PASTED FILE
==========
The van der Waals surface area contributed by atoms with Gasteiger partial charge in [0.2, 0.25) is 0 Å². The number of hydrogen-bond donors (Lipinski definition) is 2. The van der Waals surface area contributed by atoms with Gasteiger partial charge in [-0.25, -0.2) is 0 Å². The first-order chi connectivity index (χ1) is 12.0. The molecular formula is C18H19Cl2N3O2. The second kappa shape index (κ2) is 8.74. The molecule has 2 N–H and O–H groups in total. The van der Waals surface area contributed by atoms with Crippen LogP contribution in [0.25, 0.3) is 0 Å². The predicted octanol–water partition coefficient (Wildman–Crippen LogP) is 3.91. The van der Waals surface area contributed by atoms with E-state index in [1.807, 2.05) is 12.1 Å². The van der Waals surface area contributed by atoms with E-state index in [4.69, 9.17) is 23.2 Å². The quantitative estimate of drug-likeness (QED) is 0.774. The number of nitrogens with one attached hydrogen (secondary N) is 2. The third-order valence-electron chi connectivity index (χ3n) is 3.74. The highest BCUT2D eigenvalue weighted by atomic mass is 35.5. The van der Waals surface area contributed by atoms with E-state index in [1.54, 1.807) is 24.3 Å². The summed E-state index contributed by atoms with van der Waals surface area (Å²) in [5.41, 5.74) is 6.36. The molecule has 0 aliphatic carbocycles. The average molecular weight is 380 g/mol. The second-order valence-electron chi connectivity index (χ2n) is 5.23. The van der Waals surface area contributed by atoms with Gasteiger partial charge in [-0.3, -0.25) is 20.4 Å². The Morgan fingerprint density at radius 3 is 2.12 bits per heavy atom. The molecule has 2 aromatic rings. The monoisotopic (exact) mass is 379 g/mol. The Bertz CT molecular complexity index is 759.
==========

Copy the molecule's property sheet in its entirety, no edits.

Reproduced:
The van der Waals surface area contributed by atoms with Gasteiger partial charge in [0.2, 0.25) is 0 Å². The number of hydrogen-bond donors (Lipinski definition) is 2. The van der Waals surface area contributed by atoms with Gasteiger partial charge in [-0.25, -0.2) is 0 Å². The first-order chi connectivity index (χ1) is 12.0. The molecular formula is C18H19Cl2N3O2. The second kappa shape index (κ2) is 8.74. The molecule has 2 N–H and O–H groups in total. The van der Waals surface area contributed by atoms with Crippen LogP contribution in [0.25, 0.3) is 0 Å². The predicted octanol–water partition coefficient (Wildman–Crippen LogP) is 3.91. The van der Waals surface area contributed by atoms with E-state index in [1.807, 2.05) is 12.1 Å². The van der Waals surface area contributed by atoms with E-state index in [4.69, 9.17) is 23.2 Å². The quantitative estimate of drug-likeness (QED) is 0.774. The number of nitrogens with one attached hydrogen (secondary N) is 2. The third-order valence-electron chi connectivity index (χ3n) is 3.74. The highest BCUT2D eigenvalue weighted by atomic mass is 35.5. The van der Waals surface area contributed by atoms with E-state index in [1.54, 1.807) is 24.3 Å². The summed E-state index contributed by atoms with van der Waals surface area (Å²) in [5.41, 5.74) is 6.36. The molecule has 0 aliphatic carbocycles. The average molecular weight is 380 g/mol. The second-order valence-electron chi connectivity index (χ2n) is 5.23. The van der Waals surface area contributed by atoms with Gasteiger partial charge in [-0.3, -0.25) is 20.4 Å². The Morgan fingerprint density at radius 3 is 2.12 bits per heavy atom. The molecule has 2 aromatic rings. The monoisotopic (exact) mass is 379 g/mol. The Bertz CT molecular complexity index is 759.